“Three Lines” A Review


This collection of ink splattered in brevity — three line poems — is dedicated to “you.” The “you” being anyone that’s experienced loss, heartache and pain, which makes reading this a surefire exhibit in bleeding monuments to those memories, as most people can relate to those emotions, I imagine.

The author, Grace Black, dabbles in the dichotomous pull of love: its ability to take and give pain in equal measure, as she noted in a recent interview.

Many of the three line poems are visceral, as she intended, and engage in wordplay or play off of nature themes (ships at sea, for instance, get a few mentions, as does the moon). Others are, in a sense, meta-poetry, playing on the act of writing itself and/or still connecting it to love-loss. Spilling ink, often a metaphor for spilling blood, is woven throughout many of the pieces. Such as…

He was living poetry

Marrow clinging prose

Lying heavy on the lungs


Others meditate on life itself and dance within the parameters of Big Questions, like “Eye”:

We see the world but prefer to stay 

One step removed, one step away

We sit, we see, we write our view

Brokenness, deception, betrayal and defeat are all common threads upholding the tapestry of painful poetry here. In one sense, Black has given us an “out,” with the brevity. We only suffer briefly, experiencing whatever manifest the poem in question, but in the other sense, that “out” is brief as we turn to the next and then the next. It’s brevity, but brevity that’s unrelenting — in a good way. It’s like drive-by-shooting prose.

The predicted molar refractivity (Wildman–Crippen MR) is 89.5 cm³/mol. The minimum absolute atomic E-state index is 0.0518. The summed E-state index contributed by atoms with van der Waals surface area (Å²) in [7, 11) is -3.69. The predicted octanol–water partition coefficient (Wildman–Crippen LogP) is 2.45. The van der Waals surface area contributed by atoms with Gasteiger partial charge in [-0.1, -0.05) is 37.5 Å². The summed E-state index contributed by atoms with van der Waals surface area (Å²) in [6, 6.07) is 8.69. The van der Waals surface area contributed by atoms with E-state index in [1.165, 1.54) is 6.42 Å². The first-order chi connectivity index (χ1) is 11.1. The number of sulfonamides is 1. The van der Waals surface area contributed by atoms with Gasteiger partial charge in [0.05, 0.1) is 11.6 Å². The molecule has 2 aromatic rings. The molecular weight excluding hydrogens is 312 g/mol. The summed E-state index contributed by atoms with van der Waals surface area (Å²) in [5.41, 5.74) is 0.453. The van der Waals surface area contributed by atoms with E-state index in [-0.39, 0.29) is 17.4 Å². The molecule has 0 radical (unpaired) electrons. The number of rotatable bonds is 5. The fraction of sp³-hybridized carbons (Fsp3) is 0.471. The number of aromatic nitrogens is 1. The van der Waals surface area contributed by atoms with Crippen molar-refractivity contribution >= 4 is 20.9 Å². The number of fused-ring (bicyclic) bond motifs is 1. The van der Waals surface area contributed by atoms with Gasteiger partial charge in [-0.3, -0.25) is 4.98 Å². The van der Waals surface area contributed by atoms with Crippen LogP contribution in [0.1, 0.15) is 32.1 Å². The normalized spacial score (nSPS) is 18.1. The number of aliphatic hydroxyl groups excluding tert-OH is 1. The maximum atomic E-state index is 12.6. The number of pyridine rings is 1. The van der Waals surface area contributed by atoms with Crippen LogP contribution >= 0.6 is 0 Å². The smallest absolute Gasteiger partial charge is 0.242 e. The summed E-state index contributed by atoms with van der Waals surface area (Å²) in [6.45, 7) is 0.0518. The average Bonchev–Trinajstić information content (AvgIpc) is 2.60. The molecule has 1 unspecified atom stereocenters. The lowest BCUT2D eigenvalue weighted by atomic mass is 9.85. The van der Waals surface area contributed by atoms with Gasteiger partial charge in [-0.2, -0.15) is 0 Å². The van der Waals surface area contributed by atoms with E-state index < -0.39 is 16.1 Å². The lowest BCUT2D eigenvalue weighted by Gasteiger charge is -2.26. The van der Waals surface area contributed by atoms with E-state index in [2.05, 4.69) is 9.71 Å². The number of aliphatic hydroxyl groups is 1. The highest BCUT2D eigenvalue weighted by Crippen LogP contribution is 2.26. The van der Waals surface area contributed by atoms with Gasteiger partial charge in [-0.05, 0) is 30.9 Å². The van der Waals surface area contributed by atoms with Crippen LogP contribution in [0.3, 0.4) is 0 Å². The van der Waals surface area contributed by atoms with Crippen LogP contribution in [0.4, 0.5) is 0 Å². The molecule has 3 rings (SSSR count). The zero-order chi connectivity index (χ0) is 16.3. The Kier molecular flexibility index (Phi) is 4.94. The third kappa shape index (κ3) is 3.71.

Time is also a theme, which there’s a meta conversation to have again about the aforementioned brevity, but one of Black’s favorite sayings is that there is no forgotten love. Such is evidence by the lackadaisical way in which time crawls by through the puddles of blood left in love’s wake. “Retrograde” is a great example of this:

Sleep doesn’t take

Time merely ticks

Ballet of shadows on my soul

In the interest of not replicating all of the poems here and doing the reader a disservice of experiencing these on their own, I’ll suffice it to say my favorites (in no order) were, “Unobtainable,” “Supine,” “Deadline,” “Abject,” and, “Garden.”

Let me put it this way: If you’re a fan of poetry, as I am, this is like a pocket-sized grenade of explosive ink and if you’re not a fan of poetry, perhaps this’ll be a great introduction for you to see what the medium is like. After all, it’s not as if you’re tasked with reading 40 lines for one poem. Three lines. That’s it. But there is so much in that “it.”

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